Employee or startup founder, clear writing is key for future success. Unfortunately, we often write in a style that is difficult to understand. Along the way we evolved (or regressed) away from the simplicity and elegance of clear concise writing. First of all, we often write with too many complex words that don’t add any meaning to our message. On the other hand, we use a cryptic net lingo of txt shorthand for our mobile messages. Consequently, many readers find themselves lost for translation.
In the world technology, clear concise writing is critical for any level of success. Whether it is pitching an idea to an investor or writing a feature spec, clarity and understanding never go out of style.
The book “The technique of clear writing” by Robert Gunning was originally published in 1952. It has been revered by writers and publishers around the world for over 60 years as a must have reference. I became aware of the books principles early in my career and continue to use them today.
The 10 principles of clear writing
- Keep sentences short: Vary the length of sentences but remember the longer the sentence the more complex. On average keep sentences short
- Prefer the simple to the complex: If there is a shorter simpler way of saying something, use it. Complex terms don’t add to the meaning of what you are saying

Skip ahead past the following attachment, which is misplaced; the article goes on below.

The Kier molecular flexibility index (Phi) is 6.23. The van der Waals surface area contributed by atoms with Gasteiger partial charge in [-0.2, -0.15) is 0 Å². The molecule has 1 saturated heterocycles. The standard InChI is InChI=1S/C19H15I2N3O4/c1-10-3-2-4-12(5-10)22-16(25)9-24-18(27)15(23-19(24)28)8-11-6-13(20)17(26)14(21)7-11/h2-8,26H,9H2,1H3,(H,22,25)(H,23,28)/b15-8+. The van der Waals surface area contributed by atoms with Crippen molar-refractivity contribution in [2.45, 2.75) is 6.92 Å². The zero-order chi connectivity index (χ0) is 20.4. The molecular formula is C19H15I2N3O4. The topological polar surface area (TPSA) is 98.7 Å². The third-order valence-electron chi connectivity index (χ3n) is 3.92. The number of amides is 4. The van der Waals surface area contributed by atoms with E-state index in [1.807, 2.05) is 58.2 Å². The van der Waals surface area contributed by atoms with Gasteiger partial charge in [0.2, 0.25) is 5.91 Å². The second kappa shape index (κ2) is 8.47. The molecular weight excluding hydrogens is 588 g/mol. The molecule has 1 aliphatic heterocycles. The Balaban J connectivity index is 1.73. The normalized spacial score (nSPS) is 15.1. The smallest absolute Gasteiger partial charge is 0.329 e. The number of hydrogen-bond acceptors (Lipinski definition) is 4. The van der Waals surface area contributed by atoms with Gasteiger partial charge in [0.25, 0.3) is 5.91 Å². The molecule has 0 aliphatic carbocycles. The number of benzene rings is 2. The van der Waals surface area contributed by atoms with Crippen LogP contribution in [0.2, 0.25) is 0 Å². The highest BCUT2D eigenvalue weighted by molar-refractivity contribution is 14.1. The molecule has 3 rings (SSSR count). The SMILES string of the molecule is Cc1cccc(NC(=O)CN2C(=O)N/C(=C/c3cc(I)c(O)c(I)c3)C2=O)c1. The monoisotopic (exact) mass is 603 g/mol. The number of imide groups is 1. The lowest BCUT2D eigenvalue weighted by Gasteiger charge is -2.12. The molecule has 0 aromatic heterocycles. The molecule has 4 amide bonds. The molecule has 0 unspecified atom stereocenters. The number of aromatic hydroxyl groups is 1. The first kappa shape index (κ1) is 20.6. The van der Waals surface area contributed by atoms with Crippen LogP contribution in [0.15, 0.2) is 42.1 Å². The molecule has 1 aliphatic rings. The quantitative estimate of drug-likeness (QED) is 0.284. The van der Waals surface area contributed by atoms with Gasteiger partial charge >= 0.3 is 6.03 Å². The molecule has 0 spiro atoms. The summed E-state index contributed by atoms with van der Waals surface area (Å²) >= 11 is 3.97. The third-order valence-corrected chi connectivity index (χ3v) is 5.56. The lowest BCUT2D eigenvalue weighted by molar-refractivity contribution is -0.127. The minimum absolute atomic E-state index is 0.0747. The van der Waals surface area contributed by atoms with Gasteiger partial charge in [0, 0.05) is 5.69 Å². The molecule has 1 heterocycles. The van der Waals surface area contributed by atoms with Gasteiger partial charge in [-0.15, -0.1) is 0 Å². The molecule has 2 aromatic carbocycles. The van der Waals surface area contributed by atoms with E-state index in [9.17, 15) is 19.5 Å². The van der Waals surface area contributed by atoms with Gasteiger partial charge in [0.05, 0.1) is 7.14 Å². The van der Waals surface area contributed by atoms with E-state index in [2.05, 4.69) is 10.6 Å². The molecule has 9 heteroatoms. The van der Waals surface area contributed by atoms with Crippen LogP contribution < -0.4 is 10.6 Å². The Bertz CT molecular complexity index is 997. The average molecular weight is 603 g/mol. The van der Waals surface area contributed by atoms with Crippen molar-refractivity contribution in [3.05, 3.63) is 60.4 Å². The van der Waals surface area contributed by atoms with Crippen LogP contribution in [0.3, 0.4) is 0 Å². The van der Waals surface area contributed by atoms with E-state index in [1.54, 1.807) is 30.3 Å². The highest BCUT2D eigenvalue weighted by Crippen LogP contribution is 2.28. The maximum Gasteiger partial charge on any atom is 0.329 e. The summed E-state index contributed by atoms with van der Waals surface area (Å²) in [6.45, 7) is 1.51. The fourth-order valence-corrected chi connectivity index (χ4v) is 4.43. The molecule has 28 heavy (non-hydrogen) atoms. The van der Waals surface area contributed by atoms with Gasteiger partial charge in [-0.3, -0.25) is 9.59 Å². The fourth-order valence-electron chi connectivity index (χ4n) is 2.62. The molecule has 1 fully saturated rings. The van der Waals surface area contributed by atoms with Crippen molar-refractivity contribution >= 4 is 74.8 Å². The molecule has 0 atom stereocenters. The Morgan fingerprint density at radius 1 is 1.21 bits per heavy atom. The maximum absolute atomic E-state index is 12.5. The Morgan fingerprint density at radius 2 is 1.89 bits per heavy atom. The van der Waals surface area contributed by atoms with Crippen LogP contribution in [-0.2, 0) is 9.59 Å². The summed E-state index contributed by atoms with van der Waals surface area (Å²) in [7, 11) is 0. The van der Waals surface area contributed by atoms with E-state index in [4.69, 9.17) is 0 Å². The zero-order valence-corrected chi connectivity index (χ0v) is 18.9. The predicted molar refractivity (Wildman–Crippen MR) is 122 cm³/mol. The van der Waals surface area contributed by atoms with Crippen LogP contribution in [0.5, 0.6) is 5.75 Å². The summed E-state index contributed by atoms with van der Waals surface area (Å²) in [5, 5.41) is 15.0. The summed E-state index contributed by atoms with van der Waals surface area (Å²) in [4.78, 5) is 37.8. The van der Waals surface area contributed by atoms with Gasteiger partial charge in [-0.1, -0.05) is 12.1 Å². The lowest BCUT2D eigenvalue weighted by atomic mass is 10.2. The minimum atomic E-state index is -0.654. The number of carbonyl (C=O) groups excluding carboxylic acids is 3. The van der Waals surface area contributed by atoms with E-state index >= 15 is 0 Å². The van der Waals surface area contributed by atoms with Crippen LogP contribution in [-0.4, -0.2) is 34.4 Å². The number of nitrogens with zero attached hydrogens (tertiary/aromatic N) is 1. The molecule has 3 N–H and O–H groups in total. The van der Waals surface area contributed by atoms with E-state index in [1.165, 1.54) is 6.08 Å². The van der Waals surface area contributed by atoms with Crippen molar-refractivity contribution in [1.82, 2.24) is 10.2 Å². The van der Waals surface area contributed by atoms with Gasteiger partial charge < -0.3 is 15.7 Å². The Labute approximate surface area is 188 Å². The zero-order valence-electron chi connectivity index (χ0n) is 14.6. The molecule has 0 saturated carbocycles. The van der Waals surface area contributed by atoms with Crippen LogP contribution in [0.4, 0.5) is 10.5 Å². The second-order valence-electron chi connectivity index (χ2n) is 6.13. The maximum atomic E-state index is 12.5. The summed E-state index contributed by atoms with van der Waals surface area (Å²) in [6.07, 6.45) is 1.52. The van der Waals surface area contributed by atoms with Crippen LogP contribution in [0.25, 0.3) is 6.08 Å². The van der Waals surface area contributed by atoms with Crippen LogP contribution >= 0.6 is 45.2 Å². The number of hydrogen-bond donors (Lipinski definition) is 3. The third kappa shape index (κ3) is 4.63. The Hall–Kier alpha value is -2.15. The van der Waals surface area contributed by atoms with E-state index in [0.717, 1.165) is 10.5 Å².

- Prefer the familiar word: Having a well-developed vocabulary is important and valuable. Choose words that are familiar to the reader and that are easiest to understand
- Avoid unnecessary words: Make every word count. Extra words don’t improve the quality of the writing.
- Put action in your verbs: Write in the active voice. Put action into your verbs
- Write the way you talk: Use a conversational tone whenever possible and appropriate
- Use terms your readers can picture: Use short vivid words that your reader can visualize.
- Tie in with your reader’s experience: Connect your idea with something or some experience that the reader already has.
- Make full use of variety: Keep the message clear, but mix up and use as wide variety of sentence arrangements and words as you can.
- Write to express, not to impress. Big words do not convey superior intelligence. The best writer is the one who can express a complex idea simply.
I’ve practiced and applied these principles over many years. Consequently, I have found a much more consistent response to my writing. Finally, if you learn and apply these principles, your readers will better understand your writing and be more likely to embrace your ideas.